In short, there is a whole world that is changing, in the A4 Region. This is also documented in the latest Cerved-Confindustria report (Il Sole24Ore newspaper, 5th May) about SMEs, small and medium-sized enterprises, taking a snapshot of the resumption of investment and turnover primarily in the areas of Central and Northern Italy: the levels preceding the great crisis have not yet been recovered, but the dynamism is particularly accentuated in both the North West (with record figures of new companies opening up) as well as in the North East. With an essential indication from Emilia, in terms of the relationship between competitiveness and social cohesion: Pietro Ferrari, Chairman of Confindustria Emilia-Romagna, recalls the “alliance for work” signed between companies and trade unions in summer 2015 to reach “full and good employment” by 2020 and notes that “there are no strong companies in territories that are not strong and vice-versa.” Just as Assolombarda provides another interesting indication, the one about the “beautiful factory” i.e. one that is well designed, safe, transparent, sustainable from an ecological and social perspective and in which the pursuit of safety and quality of work is closely linked with productivity and competitiveness.
This dynamic North has another ambition: to stimulate, to act like a driving engine for the remainder of the country, which is slower and more uncertain in its growth.
Carlo Bonomi explained this well in an interview a few days ago: “Italy needs Milan just as much as Milan needs Italy. Selfishly, we are doing well here. But I am afraid of the rebound effect. This Milan that is rushing, moving out there in the world, cannot continue to do so by widening the gap from the rest of Italy. We cannot afford a country at two speeds or even Milan will end up being pulled back. We are bound to the country for politics, public finance, bureaucracy, the capacity to attract investment. So far we have stayed afloat when it comes to exports and internationalisation, but domestic demand has been at a standstill for ten years. It should be made to restart” (Corriere della Sera newspaper, 5th May).
The challenge, therefore, is the entirely political, about perspectives. This is precisely the dimension of the so-called “question of the North”. As a national question, not as a territorial claim.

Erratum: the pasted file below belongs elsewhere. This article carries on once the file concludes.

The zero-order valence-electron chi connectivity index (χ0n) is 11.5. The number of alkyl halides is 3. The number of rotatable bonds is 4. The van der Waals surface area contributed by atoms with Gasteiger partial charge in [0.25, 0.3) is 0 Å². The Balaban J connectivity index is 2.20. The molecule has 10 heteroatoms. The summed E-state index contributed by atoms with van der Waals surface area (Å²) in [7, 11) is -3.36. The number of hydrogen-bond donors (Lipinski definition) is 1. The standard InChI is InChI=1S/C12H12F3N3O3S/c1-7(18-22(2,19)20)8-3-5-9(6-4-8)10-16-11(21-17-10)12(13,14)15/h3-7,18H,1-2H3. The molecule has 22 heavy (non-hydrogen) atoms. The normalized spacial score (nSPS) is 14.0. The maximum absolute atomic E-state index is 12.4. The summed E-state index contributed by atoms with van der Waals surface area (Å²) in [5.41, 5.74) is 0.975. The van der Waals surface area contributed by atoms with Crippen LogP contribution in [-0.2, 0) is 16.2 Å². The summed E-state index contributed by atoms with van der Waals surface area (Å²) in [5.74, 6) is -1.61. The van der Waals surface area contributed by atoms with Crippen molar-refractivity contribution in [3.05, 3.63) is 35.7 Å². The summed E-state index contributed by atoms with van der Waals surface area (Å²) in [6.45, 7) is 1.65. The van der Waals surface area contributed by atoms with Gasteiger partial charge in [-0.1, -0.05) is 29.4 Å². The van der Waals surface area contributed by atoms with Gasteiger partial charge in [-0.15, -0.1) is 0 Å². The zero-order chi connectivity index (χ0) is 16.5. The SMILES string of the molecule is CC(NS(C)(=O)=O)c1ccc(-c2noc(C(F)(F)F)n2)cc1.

This North now asks, specifically to continue to deal with the international economic challenges affecting its businesses, for concrete acts of good governance, under the banner of sustainable development and of European perspectives. It looks on with concern at the political vacuum that seems to be hitting the country, at the failure to reach any satisfactory outcome to political negotiations, at the lack of concrete signs of the measures promised to a disorientated public opinion.
At a time when the EU is discussing its budget and European public policies are being defined, the absence of an authoritative and far-sighted Italian Government is being felt full-on.
The Regions of the North, even if on different trajectories, from Veneto to Lombardy, from Emilia to Piedmont, had started dealings with the central government, on the subject of autonomy, to pursue greater balance and better tax and administrative efficiency. There are risks, of fragmentation of the measures, but also opportunities in the closer link between territories and local government. But even that path is now blocked. It is urgent that it should start up again.
The trouble is that at national level little is discussed about the economy and much, too much, about oblique alliances and new elections. The best, most internationalised businesses, the most competitive ones on international markets can continue to move forward, even if a little lopsided, even in the absence of government. But the rest of the economy cannot. And the danger is that the fragile recovery in progress may slow down or stop outright. With serious consequences on employment, on income, on the prospects for the future. Those who move around in the economy world know this only too well. Just as much political awareness is lacking.